The new version of the fiscal agreement will sanction a deeper divide inside the European Union

The latest proposal of the fiscal agreement which is to reform the eurozone appeared in the German media on 12 January. While the common arrangements in the previous version had been referred to as a ‘fiscal agreement’, the new one has been defined as a ‘fiscal treaty’, which may be proof of the desire to give its provisions a rank comparable to that of EU treaties. The scope of fiscal restrictions has been limited in the new version of the agreement. The provision imposing inevitable sanctions for exceeding the structural deficit above the level of 0.5% of GDP has been made less strict by envisaging the possibility of the occurrence of an “extraordinary economic situation caused by external factors”, when it is admissible to exceed the deficit limit. Furthermore, the new agreement must be ratified by at least 12 eurozone member states, and the new restrictions resulting from it do not have to be introduced into the constitutions of the signatory states as was required in the previous version; this is instead only recommended.

  • The new provisions make the mechanisms of economic co-operation inside the eurozone itself pivotal and significantly diminish the significance of the original goal, namely forcing member states to limit expenditure and improve their budget discipline. Thus the new regulations, if adopted in the present form, will introduce a stronger divide between the eurozone member states and the rest of the EU. Pursuant to the new version of the agreement, the EU member states which do not belong to the eurozone will still have no right to participate in eurozone meetings, even as observers. This undermines the arrangements of the Euro+ Pact of last March, according to which those EU member states which did not belong to the eurozone were given the right to participate in the debate on structural reforms vital for the entire EU. The role of the European Commission has also been reduced in comparison to its tasks defined in the Euro+ Pact.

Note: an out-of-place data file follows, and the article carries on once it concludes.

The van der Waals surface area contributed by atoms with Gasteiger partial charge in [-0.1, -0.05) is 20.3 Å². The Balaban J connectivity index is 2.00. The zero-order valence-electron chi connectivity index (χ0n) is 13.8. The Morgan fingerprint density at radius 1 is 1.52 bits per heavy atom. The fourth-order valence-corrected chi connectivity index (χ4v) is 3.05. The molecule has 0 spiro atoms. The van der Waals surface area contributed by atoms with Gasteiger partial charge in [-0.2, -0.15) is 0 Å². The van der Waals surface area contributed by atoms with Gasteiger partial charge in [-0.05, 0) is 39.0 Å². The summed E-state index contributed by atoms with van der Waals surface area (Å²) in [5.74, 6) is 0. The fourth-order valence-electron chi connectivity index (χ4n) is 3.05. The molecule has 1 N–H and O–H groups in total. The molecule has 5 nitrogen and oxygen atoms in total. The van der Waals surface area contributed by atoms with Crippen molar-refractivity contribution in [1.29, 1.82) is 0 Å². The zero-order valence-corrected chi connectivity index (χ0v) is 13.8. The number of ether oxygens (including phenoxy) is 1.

• The proposed new version of the agreement has been criticised by a part of the press, well-known economists, and some MEPs in Germany. German public opinion dislikes the restricted possibilities of imposing sanctions for excessive deficits, a provision which has also been criticised by Jörg Asmussen, a German member of the European Central Bank’s Governing Council. Elmar Brok, a German MEP, concluded that the new version of the treaty did not correspond to the version agreed through negotiations by the European Parliament and could lead to favouring the intergovernmental method at the expense of the community method in the European Union. Another important change is the removal of the provision on the prevalence of EU law over regulations of the treaty in the case of matters considered by the Court of Justice of the European Union. This may prove that the authors wanted to limit the impact of EU treaties on the regulations to be introduced by the fiscal agreement.
  • The present version may still be negotiated. The German government especially wishes to convince the electorate of the effectiveness of the sanctions to be imposed on excessively indebted countries. This will allow more instruments for rescuing the eurozone to be justified, such as the European Central Bank’s interventions on financial markets. For this reason the German government has been intensively consulting France and Italy over these issues, still hoping that the agreement could be signed by the end of January.